MORGANTOWN — Walking out of Byrd Stadium — which just so happens to be where WVU will open the 2021 season — following the Mountaineers’ 37-31 win over Maryland in September 2011, news was buzzing about a major change about to hit college sports.
Pitt and Syracuse were leaving the Big East for what they deemed greener pastures in the ACC.
This was eight years after Virginia Tech, Boston College and Miami did the same, but this time, it felt like the final nail in the coffin of the Big East.
And as a consequence, where in the world was WVU going to go?
For months, rumors swirled about possible landing spots in the Power 5 with the ACC or SEC, but nerves also caused many to worry about joining the likes of Conference USA.
Ultimately, it was the Big 12 which saved WVU, as the Mountaineers became members in 2012 after getting out of a contract with the Big East. The Big East fizzled and WVU has spent the last 10 years as a geographical outlier, but in the steady arms of a Power 5 conference.
On Wednesday, reports shook the college sports landscape with rumors swirling that Oklahoma and Texas, easily the two most-prominent programs in the Big 12, had reached out to the SEC about jumping ship, and it was later reported by Stadium’s Brett McMurphy that the SEC has mutual interest.
Not only was there smoke, but flames were clearly visible when universities were releasing statements, and Oklahoma’s and Texas’ read oddly similar.
“The college athletics landscape is shifting constantly. We don’t address every anonymous rumor,” Oklahoma’s read.
“Speculation swirls around collegiate athletics. We will not address rumors or speculation,” Texas’ read.
While several dominoes need to fall and this is clearly the early stages of the next round of conference realignment, the Sooners and Longhorns leaving the Big 12 would put the conference in a precarious situation.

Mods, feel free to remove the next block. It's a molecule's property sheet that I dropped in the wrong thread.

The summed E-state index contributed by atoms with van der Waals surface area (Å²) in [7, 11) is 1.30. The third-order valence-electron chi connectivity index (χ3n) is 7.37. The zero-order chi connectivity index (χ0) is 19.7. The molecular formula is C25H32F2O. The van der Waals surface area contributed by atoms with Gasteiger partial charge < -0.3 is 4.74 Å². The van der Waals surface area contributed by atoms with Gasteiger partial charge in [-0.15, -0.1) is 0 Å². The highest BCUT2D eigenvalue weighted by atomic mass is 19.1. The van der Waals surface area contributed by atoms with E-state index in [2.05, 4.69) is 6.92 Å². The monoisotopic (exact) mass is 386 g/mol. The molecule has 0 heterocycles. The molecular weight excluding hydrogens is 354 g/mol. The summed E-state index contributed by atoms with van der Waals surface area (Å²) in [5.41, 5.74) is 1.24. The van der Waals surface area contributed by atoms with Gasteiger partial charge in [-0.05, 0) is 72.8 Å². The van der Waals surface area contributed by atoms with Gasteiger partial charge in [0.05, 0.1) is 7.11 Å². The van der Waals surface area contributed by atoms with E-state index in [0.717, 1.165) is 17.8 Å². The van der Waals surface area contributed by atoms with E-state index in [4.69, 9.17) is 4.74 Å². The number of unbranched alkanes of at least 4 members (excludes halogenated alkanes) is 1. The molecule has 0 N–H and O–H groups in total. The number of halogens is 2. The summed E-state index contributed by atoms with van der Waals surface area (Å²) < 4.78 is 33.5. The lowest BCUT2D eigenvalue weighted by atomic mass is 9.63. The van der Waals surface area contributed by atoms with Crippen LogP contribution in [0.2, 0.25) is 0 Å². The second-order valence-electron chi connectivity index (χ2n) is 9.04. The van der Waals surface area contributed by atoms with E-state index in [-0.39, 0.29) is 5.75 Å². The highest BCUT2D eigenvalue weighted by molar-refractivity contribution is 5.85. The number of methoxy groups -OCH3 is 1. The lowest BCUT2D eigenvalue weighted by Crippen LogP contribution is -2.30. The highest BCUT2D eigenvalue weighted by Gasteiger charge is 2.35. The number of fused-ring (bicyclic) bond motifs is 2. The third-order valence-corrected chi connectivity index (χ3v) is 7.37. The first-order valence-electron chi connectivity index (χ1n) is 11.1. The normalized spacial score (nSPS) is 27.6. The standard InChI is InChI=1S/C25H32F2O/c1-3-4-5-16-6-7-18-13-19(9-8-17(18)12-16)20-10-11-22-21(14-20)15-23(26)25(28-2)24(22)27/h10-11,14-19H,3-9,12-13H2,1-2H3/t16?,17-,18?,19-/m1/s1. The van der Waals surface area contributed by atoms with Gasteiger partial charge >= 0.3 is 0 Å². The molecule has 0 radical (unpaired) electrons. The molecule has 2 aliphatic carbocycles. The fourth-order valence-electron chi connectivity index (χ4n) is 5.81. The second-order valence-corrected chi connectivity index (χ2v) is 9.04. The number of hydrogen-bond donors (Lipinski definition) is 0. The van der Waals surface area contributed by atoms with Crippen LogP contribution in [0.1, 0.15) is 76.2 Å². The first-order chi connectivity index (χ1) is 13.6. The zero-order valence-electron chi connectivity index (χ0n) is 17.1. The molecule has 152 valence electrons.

And the result, yet again, puts WVU in the same position.
Still too early to have any real idea where the university could end up, there is still an obvious choice WVU should be full-steam ahead in trying to get into: the ACC.
It feels like déjà vu, with the ACC raiding the Big East before and WVU being a clear geographical fit. Yet, it never happened, with Syracuse and Pitt being the selections in 2011.
Whatever the reason, many claimed academics played a part, with schools on Tobacco Road in North Carolina leading the charge. It seems like WVU and the ACC have never been able to sync up at the right time.
Back when the Big 12 had a spot remaining, WVU and Louisville were the finalists with the Mountaineers ultimately taking it. A year later, though, Maryland bolted the ACC for the Big Ten, and Louisville was sitting there as the clear choice to replace the Terps.
If Louisville got in the Big 12 over WVU, would the Mountaineers have gotten the spot in the ACC? Who knows, but it’s hard not to play revisionist history.
If the SEC adds two more schools, the others will look to add to keep up with the Joneses. Notre Dame is the key piece, if it wants to join a conference in football, and with its history with the ACC in other sports, the ACC would likely prioritize the Irish over anyone.
But that still leaves one spot to get to 16 schools.
Since 2011, WVU has a new president in E. Gordon Gee, new athletic director in Shane Lyons, and upgraded facilities across all sports that could go head-to-head with the powerhouses across the nation.
The idea of being in the same conference as Pitt, Virginia Tech, Louisville, Virginia, Syracuse and Miami has to be intriguing to the university and fans.
This isn’t 2011 anymore, and a lot has changed across the board.
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